When discussing the peat flavor in whisky, many people refer to “PPM,” or phenol parts per million—a measurement of how much peat smoke was imparted on the barley during the malting process. But the PPM of malted barley doesn’t necessarily correspond with how peaty the final whisky tastes. Using Port Charlotte 10 year old and MRC: 01 2010 as examples, Bruichladdich head distiller Adam Hannett explains how two whiskies that are made from barley malted to the same PPM level can end up tasting so very different.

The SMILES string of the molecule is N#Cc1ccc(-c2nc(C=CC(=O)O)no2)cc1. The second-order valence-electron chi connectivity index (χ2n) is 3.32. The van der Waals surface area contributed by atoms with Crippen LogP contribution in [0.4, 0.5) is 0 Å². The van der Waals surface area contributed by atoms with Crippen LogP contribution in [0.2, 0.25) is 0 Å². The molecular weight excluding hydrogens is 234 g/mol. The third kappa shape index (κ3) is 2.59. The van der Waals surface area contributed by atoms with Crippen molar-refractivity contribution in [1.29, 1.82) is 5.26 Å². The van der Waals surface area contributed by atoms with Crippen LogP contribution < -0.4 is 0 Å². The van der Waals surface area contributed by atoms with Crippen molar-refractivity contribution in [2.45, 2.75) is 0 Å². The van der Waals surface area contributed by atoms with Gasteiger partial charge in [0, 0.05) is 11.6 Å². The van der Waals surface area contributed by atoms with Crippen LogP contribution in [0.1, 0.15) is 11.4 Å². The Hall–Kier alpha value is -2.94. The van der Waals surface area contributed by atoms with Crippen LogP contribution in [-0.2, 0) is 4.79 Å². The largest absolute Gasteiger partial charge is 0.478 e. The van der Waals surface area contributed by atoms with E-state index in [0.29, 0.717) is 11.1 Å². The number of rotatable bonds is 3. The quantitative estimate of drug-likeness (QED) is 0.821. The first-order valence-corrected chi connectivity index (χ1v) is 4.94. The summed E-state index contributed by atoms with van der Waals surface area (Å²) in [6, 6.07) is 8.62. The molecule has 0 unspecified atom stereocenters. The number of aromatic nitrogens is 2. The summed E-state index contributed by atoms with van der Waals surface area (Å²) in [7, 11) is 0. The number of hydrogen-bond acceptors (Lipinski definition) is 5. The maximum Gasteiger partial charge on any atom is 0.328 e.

By law, bourbon must be aged in a new charred oak barrel, but variables and distiller choices can affect the final flavor.
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